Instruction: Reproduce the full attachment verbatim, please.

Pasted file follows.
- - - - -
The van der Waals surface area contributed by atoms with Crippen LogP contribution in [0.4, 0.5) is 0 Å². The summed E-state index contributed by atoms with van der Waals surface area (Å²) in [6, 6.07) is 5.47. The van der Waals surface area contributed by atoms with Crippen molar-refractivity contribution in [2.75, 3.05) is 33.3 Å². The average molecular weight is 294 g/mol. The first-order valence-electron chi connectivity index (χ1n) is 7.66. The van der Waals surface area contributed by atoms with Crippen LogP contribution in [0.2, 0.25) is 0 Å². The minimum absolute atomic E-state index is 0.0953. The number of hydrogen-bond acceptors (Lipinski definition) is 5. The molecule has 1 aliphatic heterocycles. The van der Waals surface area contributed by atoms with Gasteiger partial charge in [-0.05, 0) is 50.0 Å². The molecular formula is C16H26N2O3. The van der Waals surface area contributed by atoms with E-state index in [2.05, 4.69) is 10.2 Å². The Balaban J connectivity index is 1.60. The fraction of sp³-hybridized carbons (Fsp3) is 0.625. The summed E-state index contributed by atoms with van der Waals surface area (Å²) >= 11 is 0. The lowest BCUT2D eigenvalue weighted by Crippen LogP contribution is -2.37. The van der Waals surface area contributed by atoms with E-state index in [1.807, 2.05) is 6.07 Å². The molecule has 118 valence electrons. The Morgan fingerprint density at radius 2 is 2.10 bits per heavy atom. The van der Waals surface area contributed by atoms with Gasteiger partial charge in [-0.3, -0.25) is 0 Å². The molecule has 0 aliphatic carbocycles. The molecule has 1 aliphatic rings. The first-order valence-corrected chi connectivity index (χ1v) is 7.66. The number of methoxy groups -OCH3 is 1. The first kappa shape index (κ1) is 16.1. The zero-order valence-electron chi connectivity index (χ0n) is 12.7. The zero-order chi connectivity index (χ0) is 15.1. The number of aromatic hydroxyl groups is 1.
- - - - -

The van der Waals surface area contributed by atoms with Crippen LogP contribution in [0.4, 0.5) is 0 Å². The summed E-state index contributed by atoms with van der Waals surface area (Å²) in [6, 6.07) is 5.47. The van der Waals surface area contributed by atoms with Crippen molar-refractivity contribution in [2.75, 3.05) is 33.3 Å². The average molecular weight is 294 g/mol. The first-order valence-electron chi connectivity index (χ1n) is 7.66. The van der Waals surface area contributed by atoms with Crippen LogP contribution in [0.2, 0.25) is 0 Å². The minimum absolute atomic E-state index is 0.0953. The number of hydrogen-bond acceptors (Lipinski definition) is 5. The molecule has 1 aliphatic heterocycles. The van der Waals surface area contributed by atoms with Gasteiger partial charge in [-0.05, 0) is 50.0 Å². The molecular formula is C16H26N2O3. The van der Waals surface area contributed by atoms with E-state index in [2.05, 4.69) is 10.2 Å². The Balaban J connectivity index is 1.60. The fraction of sp³-hybridized carbons (Fsp3) is 0.625. The summed E-state index contributed by atoms with van der Waals surface area (Å²) >= 11 is 0. The lowest BCUT2D eigenvalue weighted by Crippen LogP contribution is -2.37. The van der Waals surface area contributed by atoms with E-state index in [1.807, 2.05) is 6.07 Å². The molecule has 118 valence electrons. The Morgan fingerprint density at radius 2 is 2.10 bits per heavy atom. The van der Waals surface area contributed by atoms with Gasteiger partial charge in [-0.3, -0.25) is 0 Å². The molecule has 0 aliphatic carbocycles. The molecule has 1 aliphatic rings. The first-order valence-corrected chi connectivity index (χ1v) is 7.66. The number of methoxy groups -OCH3 is 1. The first kappa shape index (κ1) is 16.1. The zero-order valence-electron chi connectivity index (χ0n) is 12.7. The zero-order chi connectivity index (χ0) is 15.1. The number of aromatic hydroxyl groups is 1.